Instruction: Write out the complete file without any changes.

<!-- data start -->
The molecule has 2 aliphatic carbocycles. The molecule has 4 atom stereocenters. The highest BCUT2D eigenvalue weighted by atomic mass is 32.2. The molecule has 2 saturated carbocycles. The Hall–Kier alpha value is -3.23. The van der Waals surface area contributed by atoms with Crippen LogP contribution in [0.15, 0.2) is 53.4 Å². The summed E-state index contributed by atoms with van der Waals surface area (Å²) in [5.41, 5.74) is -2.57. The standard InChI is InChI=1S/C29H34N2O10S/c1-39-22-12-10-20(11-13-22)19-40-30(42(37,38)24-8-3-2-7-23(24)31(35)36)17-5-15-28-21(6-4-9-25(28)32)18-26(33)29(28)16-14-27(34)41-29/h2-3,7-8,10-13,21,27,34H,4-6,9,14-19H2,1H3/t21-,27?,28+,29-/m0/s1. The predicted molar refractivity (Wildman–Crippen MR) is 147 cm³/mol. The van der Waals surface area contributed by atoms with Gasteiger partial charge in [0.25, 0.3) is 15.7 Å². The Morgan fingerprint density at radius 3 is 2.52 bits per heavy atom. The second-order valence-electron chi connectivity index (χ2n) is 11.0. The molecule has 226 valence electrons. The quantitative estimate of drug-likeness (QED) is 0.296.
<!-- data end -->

The molecule has 2 aliphatic carbocycles. The molecule has 4 atom stereocenters. The highest BCUT2D eigenvalue weighted by atomic mass is 32.2. The molecule has 2 saturated carbocycles. The Hall–Kier alpha value is -3.23. The van der Waals surface area contributed by atoms with Crippen LogP contribution in [0.15, 0.2) is 53.4 Å². The summed E-state index contributed by atoms with van der Waals surface area (Å²) in [5.41, 5.74) is -2.57. The standard InChI is InChI=1S/C29H34N2O10S/c1-39-22-12-10-20(11-13-22)19-40-30(42(37,38)24-8-3-2-7-23(24)31(35)36)17-5-15-28-21(6-4-9-25(28)32)18-26(33)29(28)16-14-27(34)41-29/h2-3,7-8,10-13,21,27,34H,4-6,9,14-19H2,1H3/t21-,27?,28+,29-/m0/s1. The predicted molar refractivity (Wildman–Crippen MR) is 147 cm³/mol. The van der Waals surface area contributed by atoms with Gasteiger partial charge in [0.25, 0.3) is 15.7 Å². The Morgan fingerprint density at radius 3 is 2.52 bits per heavy atom. The second-order valence-electron chi connectivity index (χ2n) is 11.0. The molecule has 226 valence electrons. The quantitative estimate of drug-likeness (QED) is 0.296.